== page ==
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Arkansas House passes bills on distracted driving, catalytic converter thefts

by Will Langhorne | March 2, 2023 at 3:16 a.m.
A catalytic converter is seen at Industrial Metal Recycling in Oakland, Maine, in this Jan. 26, 2007, file photo. (AP/Robert F. Bukaty)

The Arkansas House on Wednesday advanced bills intended to curb distracted driving and to address mounting thefts of catalytic converters.

House Bill 1486 would create a criminal penalty for drivers who cause serious physical injury or death while using "wireless telecommunications" devices. The measure passed on a vote of 80-5 and moves to the Senate for further consideration.

Rep. Ashley Hudson, D-Little Rock, said she sponsored the bill in honor of Ashton Rae Woods, a woman who was killed in an accident with a distracted driver. Woods, 33, was involved in a two-car accident Oct. 7 on Arkansas Highway 263 in rural Stone County, according to a report from Arkansas State Police.

Hudson said Woods had served as a full-time missionary until the coronavirus pandemic and left behind two sisters, a father and "loads and loads of family members who care very deeply about her."

The bill originated after Woods' father contacted Hudson and asked her if there were any laws penalizing distracted drivers who cause serious harm or death.

While current statutes include fines for people who are pulled over for texting and other distractions, Hudson said there are no enhancements for distracted drivers responsible for accidents resulting in serious injury or death.

"Her dad decided to take Ashton's legacy of living a life of service and to try to make her death a service to her community as well," Hudson said.

The bill would establish a Class A misdemeanor for drivers who cause collisions or accidents that result "in serious physical injury or death of another person" while "using a wireless telecommunications device."

A violation of the law would be punishable by imprisonment for no more than a year, up to 100 hours of community service and a fine not to exceed $2,500.

Hudson said the misdemeanor could serve as a stand-alone charge or be added to cases where a driver faces other charges related to an accident.

State and county law enforcement officials have said they are capable of investigating accidents to determine if distracted driving was a cause, Hudson said.

Rep. Justin Gonzales, R-Okolona, asked if the bill would apply to drivers using hands-free devices or their cell phones to play music.

Hudson said her bill would apply a definition of distracted driving already used in state law for ticketing drivers.

"I would say that generally speaking if you're messing with your phone for your Bluetooth or your music, that probably would qualify if you're looking down at your phone instead of looking at the road," she said.

If enacted, the bill would create Ashton's Law.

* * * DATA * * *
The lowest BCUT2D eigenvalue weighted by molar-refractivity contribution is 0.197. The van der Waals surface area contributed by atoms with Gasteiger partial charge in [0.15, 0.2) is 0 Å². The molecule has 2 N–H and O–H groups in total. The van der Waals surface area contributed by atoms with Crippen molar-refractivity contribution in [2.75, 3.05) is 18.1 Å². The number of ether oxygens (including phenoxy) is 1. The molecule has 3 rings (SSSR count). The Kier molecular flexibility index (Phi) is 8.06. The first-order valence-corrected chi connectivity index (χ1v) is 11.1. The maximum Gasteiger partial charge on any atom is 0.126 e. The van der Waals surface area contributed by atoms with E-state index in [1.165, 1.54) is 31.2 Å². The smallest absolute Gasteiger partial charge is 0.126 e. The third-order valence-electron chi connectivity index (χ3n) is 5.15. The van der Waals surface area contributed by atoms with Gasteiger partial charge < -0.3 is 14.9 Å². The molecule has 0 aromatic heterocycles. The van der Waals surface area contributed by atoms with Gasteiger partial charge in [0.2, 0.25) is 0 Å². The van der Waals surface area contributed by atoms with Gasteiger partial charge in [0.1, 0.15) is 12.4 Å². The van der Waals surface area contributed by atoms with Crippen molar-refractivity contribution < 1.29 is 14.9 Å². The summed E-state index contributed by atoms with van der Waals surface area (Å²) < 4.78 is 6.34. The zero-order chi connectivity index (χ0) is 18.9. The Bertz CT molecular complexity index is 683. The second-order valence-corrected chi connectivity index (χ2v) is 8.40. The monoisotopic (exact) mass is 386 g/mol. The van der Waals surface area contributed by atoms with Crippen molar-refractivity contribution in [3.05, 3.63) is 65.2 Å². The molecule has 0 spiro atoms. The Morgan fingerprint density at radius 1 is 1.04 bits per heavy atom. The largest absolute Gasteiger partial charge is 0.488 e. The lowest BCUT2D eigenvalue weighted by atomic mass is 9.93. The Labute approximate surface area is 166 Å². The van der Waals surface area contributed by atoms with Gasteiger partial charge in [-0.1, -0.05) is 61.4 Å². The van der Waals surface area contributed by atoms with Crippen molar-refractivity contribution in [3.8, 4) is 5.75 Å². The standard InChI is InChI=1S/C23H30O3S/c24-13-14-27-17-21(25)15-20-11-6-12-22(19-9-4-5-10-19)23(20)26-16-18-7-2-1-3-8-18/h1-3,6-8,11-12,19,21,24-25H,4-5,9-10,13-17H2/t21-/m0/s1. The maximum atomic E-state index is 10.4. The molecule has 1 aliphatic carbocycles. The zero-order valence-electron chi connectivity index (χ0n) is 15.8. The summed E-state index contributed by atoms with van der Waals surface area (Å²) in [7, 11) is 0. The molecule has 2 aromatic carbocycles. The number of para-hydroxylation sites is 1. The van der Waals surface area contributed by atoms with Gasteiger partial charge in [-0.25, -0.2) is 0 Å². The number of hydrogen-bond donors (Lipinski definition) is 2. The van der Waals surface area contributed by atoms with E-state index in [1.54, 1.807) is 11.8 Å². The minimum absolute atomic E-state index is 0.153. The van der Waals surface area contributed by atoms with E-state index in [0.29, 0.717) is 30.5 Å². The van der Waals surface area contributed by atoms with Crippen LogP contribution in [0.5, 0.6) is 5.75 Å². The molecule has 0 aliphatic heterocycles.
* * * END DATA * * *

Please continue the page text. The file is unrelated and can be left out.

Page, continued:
[DOCUMENT: Read the bill targeting catalytic converter thefts »]


House Bill 1365, which aims to make the "unauthorized possession of a catalytic converter" a felony and increase penalties for the theft of a catalytic converter, passed the House with a vote of 97-0. The bill, sponsored by Rep. Mike Holcomb, R-Pine Bluff, moves to the Senate for further consideration.

Holcomb presented his bill as a measure needed to address the widespread theft of catalytic converters from vehicles.

"Probably everyone here has had a neighbor or yourself or your church had a catalytic converter stolen," he said.

Holcomb said lawmakers have filed more than a 100 bills in nearby states related to the theft of catalytic converters.

Between 2019 and 2022, catalytic converter thefts nationwide increased by 1,215%. Converters contain precious metals including rhodium, palladium and platinum, which have skyrocketed in value, according to the National Insurance Crime Bureau.

Holcomb said he met with stakeholders, including representatives of scrap metal recyclers, county officials and law enforcement officers, to create the bill.

Under current law, Holcomb said law enforcement officials can't take any action against a person for possessing multiple catalytic converters.

If the bill were to pass, a person could be charged with a crime if they knowingly "possess a catalytic converter that has been removed from a motor vehicle and that is not permanently marked." The measure would not apply if the person is the owner of the vehicle from which the converter was removed or possess the converter in the "ordinary course" of their business.

A converter would have to be marked with the date it was removed from the vehicle and the identification number of the vehicle.

The bill lists several businesses including scrap metal recyclers, towing companies and used automotive parts recyclers that may normally possess catalytic converters.

Theft of a catalytic converter would be a Class C felony under the bill.

"Unauthorized possession of a catalytic converter" would be a Class C felony if the person has been convicted of the offense before or if the person also "commits or attempts, conspires, or solicits another person to commit an offense related to a catalytic converter."

Otherwise, the offense would be a Class D felony, under the bill.

The bill also would require scrap metal recyclers to register with county sheriffs and maintain records of used catalytic converter purchases like other buyers of used catalytic converters.

Print Headline: Distracted driving bill advances to Senate


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